Lavender

Be present

It’s been proven that being present in the moment and mindful is beneficial and the garden can be our own sanctuary of mindfulness. There, we can practice focusing on what we are doing in the moment, instead of all the stressors that are waiting for us to think about.

Smell the flowers, listen to the birds, feel the dirt under your hands. Let yourself embrace all that your senses are feeling.

Cosmo

“The lesson I have thoroughly learnt, and wish to pass on to others, is to know the enduring happiness that the love of a garden gives. ”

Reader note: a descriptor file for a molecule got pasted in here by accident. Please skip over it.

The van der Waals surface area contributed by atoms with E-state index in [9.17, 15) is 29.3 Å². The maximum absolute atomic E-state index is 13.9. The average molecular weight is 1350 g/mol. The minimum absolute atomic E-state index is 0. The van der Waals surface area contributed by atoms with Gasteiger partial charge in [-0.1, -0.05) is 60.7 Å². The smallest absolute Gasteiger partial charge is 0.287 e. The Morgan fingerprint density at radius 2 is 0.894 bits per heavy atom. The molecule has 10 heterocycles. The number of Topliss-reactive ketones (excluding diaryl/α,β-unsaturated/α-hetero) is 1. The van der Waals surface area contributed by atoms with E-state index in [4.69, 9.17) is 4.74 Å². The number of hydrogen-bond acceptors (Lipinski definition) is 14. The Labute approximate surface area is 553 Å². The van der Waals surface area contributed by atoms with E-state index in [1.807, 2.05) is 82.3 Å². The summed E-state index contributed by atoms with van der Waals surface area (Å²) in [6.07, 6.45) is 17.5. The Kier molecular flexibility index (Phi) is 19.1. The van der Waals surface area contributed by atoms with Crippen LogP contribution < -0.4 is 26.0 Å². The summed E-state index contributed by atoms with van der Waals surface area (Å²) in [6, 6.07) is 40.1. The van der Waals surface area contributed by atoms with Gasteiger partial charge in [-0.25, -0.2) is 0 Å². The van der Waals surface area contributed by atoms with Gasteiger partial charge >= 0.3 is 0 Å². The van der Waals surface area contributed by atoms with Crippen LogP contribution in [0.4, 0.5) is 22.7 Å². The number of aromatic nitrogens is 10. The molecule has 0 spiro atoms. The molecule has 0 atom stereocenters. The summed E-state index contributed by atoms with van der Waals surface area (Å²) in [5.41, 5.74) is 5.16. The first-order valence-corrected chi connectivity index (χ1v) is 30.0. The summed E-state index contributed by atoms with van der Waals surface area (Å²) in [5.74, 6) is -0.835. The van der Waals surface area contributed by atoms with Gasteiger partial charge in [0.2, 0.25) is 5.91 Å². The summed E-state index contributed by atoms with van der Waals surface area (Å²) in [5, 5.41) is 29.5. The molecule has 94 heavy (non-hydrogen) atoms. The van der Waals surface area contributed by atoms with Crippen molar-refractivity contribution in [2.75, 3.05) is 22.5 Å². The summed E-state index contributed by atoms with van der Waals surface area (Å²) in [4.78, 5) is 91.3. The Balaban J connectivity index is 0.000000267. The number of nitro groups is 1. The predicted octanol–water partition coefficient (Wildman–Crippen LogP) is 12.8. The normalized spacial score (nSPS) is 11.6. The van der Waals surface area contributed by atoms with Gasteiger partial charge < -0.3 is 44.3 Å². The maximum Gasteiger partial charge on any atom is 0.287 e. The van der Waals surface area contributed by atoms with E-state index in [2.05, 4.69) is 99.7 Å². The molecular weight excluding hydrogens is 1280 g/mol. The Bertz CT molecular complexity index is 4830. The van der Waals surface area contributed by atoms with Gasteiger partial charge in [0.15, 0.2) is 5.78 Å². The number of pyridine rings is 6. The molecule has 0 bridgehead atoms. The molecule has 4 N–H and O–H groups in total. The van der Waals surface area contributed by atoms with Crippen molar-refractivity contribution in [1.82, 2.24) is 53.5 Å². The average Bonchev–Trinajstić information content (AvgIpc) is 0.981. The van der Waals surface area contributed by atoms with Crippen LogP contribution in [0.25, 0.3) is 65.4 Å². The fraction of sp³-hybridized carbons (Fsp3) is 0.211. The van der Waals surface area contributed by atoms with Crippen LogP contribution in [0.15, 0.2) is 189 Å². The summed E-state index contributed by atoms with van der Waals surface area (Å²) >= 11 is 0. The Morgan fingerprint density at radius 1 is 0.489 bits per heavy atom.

⎯ Gertrude Jekyll

There’s just something about gardening that I never realized before I started doing it myself. Even now that the garden is mostly “done” (though, I’d argue a true garden is never done) I find myself always wanting to work on it.

A garden is like a living organism and can be continuously worked on and changed, but don’t forget to enjoy your hard work and the beautiful space created. Take some time to be still in your natural oasis.

I may have just started gardening, but I think this is the start of a great mindful hobby!

I’ve Opened a Bookstore

The last few weeks have been an absolute whirlwind. Why? Because I’ve launched a tiny online business.

I’ve always loved books and bookstores. There are many many blog posts dedicated to my favourite books and bookstores. One dream I’ve had, since graduating five years ago, is to open my own bookstore.